Plate, plume and anti-plate tectonics drive the fluid factories in the earth. Whereas water plays a dominant role in subduction zones, collision and rift zones witness the activity of CO2-rich fluids. Paleo-fluid channels can be traced from geologic, petrologic, fluid inclusion and geochemical signature; ongoing fluid activity is defined by seismogenic zones in subduction boundaries. Superplumes, both upwelling and downwelling, exert a major control on the nature and distribution of fluids within the earth. They act as pumps to take water to depth and as gigantic pipes connecting the core to the surface of the earth to transfer volatiles. The entrance of huge volumes of water from late Proterozoic triggered the return flow of CO2 back to the surface by the partial melting or subsolidus decarbonation of the subcontinental carbonated mantle. When a plume hits a carbonated tectosphere, the keel on which continents float, even small amounts of melts generated will be rich in CO2. Rising plumes also bring about thermal and chemical erosion. The magmatic, metasomatic and metamorphic fluid factories have played a major role in the geochemical and tectonic evolution of the earth.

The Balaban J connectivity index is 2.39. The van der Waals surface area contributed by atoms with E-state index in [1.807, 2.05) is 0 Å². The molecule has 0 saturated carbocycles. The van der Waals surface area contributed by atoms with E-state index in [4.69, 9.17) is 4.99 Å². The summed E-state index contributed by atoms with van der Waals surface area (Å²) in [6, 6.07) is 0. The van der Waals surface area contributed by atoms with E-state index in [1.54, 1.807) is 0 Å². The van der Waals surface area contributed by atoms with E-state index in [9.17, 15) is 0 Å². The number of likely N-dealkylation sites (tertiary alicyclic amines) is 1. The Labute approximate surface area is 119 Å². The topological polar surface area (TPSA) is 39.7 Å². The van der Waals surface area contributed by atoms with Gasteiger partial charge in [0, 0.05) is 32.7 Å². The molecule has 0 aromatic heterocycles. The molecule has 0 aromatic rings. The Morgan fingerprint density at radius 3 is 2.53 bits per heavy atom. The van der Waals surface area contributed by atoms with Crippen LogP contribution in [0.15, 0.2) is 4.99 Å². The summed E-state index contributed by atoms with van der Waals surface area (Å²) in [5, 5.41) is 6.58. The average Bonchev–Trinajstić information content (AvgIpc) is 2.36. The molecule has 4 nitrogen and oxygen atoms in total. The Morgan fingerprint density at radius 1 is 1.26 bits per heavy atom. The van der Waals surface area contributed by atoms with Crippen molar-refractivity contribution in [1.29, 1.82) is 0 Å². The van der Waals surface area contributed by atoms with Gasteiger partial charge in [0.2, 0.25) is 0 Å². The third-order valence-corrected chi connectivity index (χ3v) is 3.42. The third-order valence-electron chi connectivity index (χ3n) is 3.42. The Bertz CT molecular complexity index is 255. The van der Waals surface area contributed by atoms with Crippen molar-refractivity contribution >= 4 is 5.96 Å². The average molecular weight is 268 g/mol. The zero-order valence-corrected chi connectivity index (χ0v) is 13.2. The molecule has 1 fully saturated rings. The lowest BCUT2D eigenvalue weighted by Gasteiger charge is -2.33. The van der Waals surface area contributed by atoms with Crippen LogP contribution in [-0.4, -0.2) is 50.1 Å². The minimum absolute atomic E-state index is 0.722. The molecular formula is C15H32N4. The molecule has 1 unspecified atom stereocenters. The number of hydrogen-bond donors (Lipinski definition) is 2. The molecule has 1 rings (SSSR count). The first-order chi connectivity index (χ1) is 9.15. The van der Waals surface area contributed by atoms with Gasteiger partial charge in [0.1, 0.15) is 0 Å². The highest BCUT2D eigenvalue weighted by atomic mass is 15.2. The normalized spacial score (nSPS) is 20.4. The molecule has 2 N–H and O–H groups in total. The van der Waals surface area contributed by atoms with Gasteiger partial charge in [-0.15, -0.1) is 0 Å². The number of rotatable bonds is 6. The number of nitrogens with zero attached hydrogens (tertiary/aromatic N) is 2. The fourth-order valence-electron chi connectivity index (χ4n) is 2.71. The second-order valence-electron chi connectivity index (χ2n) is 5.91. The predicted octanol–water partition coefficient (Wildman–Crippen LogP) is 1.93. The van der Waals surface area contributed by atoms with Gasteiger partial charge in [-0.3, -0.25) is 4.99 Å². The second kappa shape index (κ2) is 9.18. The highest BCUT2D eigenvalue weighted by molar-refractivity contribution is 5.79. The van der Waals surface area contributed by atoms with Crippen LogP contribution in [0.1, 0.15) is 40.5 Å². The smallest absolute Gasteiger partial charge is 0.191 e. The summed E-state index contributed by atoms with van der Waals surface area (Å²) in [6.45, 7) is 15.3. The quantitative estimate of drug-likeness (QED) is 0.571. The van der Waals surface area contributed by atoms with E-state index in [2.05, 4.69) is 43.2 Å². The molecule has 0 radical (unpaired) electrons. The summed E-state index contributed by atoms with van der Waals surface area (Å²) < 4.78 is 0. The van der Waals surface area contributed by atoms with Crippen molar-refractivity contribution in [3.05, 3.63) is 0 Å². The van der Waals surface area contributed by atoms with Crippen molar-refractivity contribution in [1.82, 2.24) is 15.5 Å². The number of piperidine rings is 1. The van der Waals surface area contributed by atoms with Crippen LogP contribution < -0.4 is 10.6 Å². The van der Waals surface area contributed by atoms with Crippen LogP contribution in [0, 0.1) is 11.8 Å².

Fluid Inclusion Subduction Zone Mantle Wedge Lower Mantle Outer Core 
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© Indian National Science Academy, New Delhi 2009

Authors and Affiliations

  1. 1.Department of Earth Science, Faculty of ScienceKochi UniversityKochiJapan

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